James Green Jr.
James Green, Jr. (Brad Koed)
James “Jimmy” Green, Jr., Emma’s brother and the scion, is the self-proclaimed black sheep of the family. Prevented from fighting for the Confederate cause due to a club foot, Jimmy’s fight on the home front is largely for his father’s approval.
In Season 1, his father relies on him to help maintain their prosperity and standing in the community, yet treats him like a child. Jimmy is frustrated by his family’s perceived lack of respect for him and is determined to earn their recognition and appreciation.
With his father locked in jail, Jimmy seeks his own moment in the sun in Season 2. But his machinations to free his father, keep the business afloat and restore the Greens’ reputation will have profound consequences for the entire family.
Brad on James, Jr. in Season 1:
Jimmy Green Jr. is in a very difficult position. He’s a Southerner unable to fight as a soldier. He’s the heir to the Green estate, so most of the show takes place on his property, which has been occupied by Union soldiers, so he’s constantly surrounded by the enemy. He’s overlooked by his family and he’s very passionate in fighting for his honor. He is full of rage. He is insecure. He’s passionate and there’s a fire underneath him and a yearning to be the man of the house and to be the Southern gentleman that his forefathers more or less were.
I like his passion. I like that he never takes no for an answer. I respect his adversity in a range of challenges that face him and I think he’s a really eloquent, interesting character. He’s educated, he’s suave and he’s good under pressure, and he’s a little bit of a hothead in an exciting way.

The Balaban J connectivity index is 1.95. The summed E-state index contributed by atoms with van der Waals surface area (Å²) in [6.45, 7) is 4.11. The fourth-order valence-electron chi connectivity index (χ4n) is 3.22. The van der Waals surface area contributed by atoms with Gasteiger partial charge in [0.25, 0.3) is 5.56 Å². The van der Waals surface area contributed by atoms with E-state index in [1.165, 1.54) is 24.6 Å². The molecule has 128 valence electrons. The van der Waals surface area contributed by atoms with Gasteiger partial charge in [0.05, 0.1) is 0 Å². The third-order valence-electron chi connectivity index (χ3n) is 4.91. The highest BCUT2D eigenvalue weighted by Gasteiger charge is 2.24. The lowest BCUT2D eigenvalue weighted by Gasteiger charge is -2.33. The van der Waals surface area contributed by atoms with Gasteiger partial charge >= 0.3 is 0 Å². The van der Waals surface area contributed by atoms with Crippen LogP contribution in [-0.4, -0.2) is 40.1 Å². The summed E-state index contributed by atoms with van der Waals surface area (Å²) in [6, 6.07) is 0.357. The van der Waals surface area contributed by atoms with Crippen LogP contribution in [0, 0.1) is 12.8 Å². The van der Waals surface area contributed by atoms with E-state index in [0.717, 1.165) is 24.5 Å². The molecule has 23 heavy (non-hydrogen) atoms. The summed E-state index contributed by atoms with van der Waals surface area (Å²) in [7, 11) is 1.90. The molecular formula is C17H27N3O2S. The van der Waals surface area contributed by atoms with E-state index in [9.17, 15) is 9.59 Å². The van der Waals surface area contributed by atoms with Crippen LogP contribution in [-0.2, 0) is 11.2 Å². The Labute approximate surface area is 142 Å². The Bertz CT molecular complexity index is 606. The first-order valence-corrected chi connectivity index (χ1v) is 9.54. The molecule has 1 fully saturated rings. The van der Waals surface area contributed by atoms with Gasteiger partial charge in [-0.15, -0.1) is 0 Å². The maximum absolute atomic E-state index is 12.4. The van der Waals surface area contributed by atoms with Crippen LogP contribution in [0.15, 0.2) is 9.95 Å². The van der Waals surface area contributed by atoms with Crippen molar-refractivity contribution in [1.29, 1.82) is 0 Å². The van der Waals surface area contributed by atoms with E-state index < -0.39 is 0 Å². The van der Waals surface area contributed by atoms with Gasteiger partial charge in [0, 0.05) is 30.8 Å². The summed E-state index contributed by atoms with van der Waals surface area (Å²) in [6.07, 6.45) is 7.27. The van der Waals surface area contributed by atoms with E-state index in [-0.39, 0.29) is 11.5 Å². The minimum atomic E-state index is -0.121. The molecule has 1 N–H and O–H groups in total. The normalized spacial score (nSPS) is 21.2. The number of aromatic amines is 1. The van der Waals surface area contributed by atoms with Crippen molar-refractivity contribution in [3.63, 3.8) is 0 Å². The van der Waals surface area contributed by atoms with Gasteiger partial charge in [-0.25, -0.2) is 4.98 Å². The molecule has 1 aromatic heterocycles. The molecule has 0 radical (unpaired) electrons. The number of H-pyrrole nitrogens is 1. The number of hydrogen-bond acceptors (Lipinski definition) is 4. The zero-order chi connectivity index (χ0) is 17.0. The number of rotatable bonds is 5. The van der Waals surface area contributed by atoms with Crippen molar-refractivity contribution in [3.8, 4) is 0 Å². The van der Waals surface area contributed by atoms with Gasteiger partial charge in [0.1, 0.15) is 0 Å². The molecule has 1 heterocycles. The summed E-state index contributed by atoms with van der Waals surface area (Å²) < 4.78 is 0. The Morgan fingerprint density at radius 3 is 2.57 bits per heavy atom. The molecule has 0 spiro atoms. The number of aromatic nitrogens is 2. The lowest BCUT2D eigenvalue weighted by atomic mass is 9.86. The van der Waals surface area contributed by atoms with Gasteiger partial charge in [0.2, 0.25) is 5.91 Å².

Brad on James, Jr. in Season 2:
I’d say that this season, Jimmy finds his mojo. Last season we saw him trying, in many different ways, to become the man, and I think he finally figures out in a very drastic and terrifying and exhilarating and exciting way how to do that this season. It’s been really fun to play that side of Jimmy.
Brad Koed made his Broadway debut in "Death of a Salesman," starring Philip Seymour Hoffman and Andrew Garfield, directed by Mike Nichols. He received a Helen Hayes Award nomination for his work in Aaron Posner’s "Stupid [Expletive] Bird" (Woolly Mammoth, director Howard Shalwitz). Other theatre projects include "Romeo and Juliet" (Folger, director Aaron Posner), "Unnatural Acts" (Classic Stage Co., director Tony Speciale) and "Shipwrecked!" (Edinburgh Fringe Fest).
Films include the indies Julia and Kimberly Levin’s "Runoff." A Massachusetts native, Koed is an enthusiastic New England sports fan, particularly the Bruins, having played ice hockey for 12 years. He enjoys great music, particularly blues and classic rock, and is a talented guitarist/songwriter. His favorite books include "One Hundred Years of Solitude" and "Franny and Zooey." He received his BFA in Acting from Syracuse University and currently lives in Brooklyn, N.Y.